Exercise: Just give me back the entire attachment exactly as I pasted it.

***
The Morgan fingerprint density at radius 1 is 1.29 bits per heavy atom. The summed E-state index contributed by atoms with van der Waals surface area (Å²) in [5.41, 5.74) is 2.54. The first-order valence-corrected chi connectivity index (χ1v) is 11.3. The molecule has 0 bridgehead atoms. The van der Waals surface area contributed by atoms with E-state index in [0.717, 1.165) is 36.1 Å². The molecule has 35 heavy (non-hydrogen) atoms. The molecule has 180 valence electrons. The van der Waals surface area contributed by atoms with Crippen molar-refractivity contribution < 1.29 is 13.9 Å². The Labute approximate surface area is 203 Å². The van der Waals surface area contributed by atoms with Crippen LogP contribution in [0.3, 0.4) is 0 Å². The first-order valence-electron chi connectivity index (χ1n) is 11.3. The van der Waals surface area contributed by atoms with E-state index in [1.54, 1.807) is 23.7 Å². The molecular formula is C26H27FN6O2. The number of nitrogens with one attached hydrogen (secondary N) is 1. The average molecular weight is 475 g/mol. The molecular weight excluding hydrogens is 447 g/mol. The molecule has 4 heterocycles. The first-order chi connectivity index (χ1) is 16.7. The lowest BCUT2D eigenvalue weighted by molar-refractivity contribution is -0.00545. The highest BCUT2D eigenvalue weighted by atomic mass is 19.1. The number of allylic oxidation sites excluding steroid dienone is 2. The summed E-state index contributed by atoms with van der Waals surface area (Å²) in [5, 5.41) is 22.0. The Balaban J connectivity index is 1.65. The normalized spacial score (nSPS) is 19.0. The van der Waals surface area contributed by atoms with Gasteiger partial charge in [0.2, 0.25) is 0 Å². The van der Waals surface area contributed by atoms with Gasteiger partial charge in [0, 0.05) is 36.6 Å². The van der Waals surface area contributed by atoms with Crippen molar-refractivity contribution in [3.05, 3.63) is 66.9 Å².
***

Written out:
The Morgan fingerprint density at radius 1 is 1.29 bits per heavy atom. The summed E-state index contributed by atoms with van der Waals surface area (Å²) in [5.41, 5.74) is 2.54. The first-order valence-corrected chi connectivity index (χ1v) is 11.3. The molecule has 0 bridgehead atoms. The van der Waals surface area contributed by atoms with E-state index in [0.717, 1.165) is 36.1 Å². The molecule has 35 heavy (non-hydrogen) atoms. The molecule has 180 valence electrons. The van der Waals surface area contributed by atoms with Crippen molar-refractivity contribution < 1.29 is 13.9 Å². The Labute approximate surface area is 203 Å². The van der Waals surface area contributed by atoms with Crippen LogP contribution in [0.3, 0.4) is 0 Å². The first-order valence-electron chi connectivity index (χ1n) is 11.3. The van der Waals surface area contributed by atoms with E-state index in [1.54, 1.807) is 23.7 Å². The molecular formula is C26H27FN6O2. The number of nitrogens with one attached hydrogen (secondary N) is 1. The average molecular weight is 475 g/mol. The molecular weight excluding hydrogens is 447 g/mol. The molecule has 4 heterocycles. The first-order chi connectivity index (χ1) is 16.7. The lowest BCUT2D eigenvalue weighted by molar-refractivity contribution is -0.00545. The highest BCUT2D eigenvalue weighted by atomic mass is 19.1. The number of allylic oxidation sites excluding steroid dienone is 2. The summed E-state index contributed by atoms with van der Waals surface area (Å²) in [5, 5.41) is 22.0. The Balaban J connectivity index is 1.65. The normalized spacial score (nSPS) is 19.0. The van der Waals surface area contributed by atoms with Gasteiger partial charge in [0.2, 0.25) is 0 Å². The van der Waals surface area contributed by atoms with Gasteiger partial charge in [0, 0.05) is 36.6 Å². The van der Waals surface area contributed by atoms with Crippen molar-refractivity contribution in [3.05, 3.63) is 66.9 Å².